Frederick C. Miller, company president at the time, dies in a plane crash on Dec. 17. He led Miller’s significant post-war growth, introduced the company to the value of sports marketing, and invested significantly in Miller’s consumer tour programs, among other accomplishments.
Miller celebrates its 100th anniversary with an extravagant three-day event including a screening of an original feature film telling the story of Miller Brewing Company entitled “With This Ring,” a formal banquet at Milwaukee’s Eagles Club Ballroom, musical performances, a brewery open house, and the staging of an original musical theater production titled “100 Years in America.”
Miller purchases Milwaukee’s A. Gettelman Brewing Co., including its Milwaukee’s Best brand.
Miller family ownership ends, as Philip Morris Companies Inc. buys Miller Brewing Company and selects John Murphy, a lawyer by profession, to be president. Murphy introduces contemporary advertising techniques to Miller, including the concept of “Miller Time.”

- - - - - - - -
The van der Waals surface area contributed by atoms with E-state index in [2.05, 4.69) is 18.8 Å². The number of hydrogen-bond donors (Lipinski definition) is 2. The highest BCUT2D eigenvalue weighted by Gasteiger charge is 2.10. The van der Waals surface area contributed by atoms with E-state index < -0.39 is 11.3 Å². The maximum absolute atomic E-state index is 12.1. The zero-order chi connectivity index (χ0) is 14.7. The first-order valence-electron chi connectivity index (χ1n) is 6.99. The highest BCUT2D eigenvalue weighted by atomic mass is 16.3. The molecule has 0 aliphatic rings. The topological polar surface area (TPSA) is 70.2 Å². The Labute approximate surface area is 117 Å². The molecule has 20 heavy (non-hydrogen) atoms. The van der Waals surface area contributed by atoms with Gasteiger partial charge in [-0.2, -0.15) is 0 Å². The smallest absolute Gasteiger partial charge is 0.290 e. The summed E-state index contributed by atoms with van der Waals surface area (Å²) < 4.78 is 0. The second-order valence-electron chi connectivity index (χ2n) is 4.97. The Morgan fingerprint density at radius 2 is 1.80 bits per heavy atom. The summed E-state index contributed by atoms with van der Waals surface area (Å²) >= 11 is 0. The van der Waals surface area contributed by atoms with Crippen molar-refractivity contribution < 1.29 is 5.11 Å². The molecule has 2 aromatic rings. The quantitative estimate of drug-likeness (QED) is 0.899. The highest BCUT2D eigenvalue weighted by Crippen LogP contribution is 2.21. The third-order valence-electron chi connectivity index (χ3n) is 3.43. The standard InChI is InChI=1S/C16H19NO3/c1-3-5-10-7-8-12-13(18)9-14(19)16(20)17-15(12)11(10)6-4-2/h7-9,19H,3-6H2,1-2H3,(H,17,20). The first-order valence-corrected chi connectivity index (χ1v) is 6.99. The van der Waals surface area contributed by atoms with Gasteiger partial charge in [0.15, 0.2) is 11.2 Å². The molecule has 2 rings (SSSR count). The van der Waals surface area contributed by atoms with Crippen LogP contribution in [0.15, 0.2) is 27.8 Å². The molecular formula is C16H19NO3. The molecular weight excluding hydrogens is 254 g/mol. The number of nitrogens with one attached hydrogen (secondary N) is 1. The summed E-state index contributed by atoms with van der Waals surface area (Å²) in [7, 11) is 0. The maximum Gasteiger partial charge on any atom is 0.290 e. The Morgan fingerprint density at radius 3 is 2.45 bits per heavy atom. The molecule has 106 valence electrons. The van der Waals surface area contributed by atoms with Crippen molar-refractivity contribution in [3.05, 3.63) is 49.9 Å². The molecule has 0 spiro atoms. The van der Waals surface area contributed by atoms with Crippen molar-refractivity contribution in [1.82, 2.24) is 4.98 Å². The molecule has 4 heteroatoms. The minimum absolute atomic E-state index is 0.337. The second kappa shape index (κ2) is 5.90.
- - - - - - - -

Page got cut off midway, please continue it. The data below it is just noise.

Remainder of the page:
Miller launches Miller Lite, the first nationally distributed low-calorie beer, and creates a sensation. Booming sales of Miller Lite vault Miller from the nation’s fourth-largest brewer to second in just two years. The All Stars campaign fuels growth behind its use of celebrities, former athletes and its “tastes great … less filling” slogan.
High Life’s “Miller Time” ad campaign invites new drinkers with the popular slogan “Welcome to Miller Time.”
Miller re-introduces Milwaukee’s Best (the former Gettelman brand) as an affordable economy beer.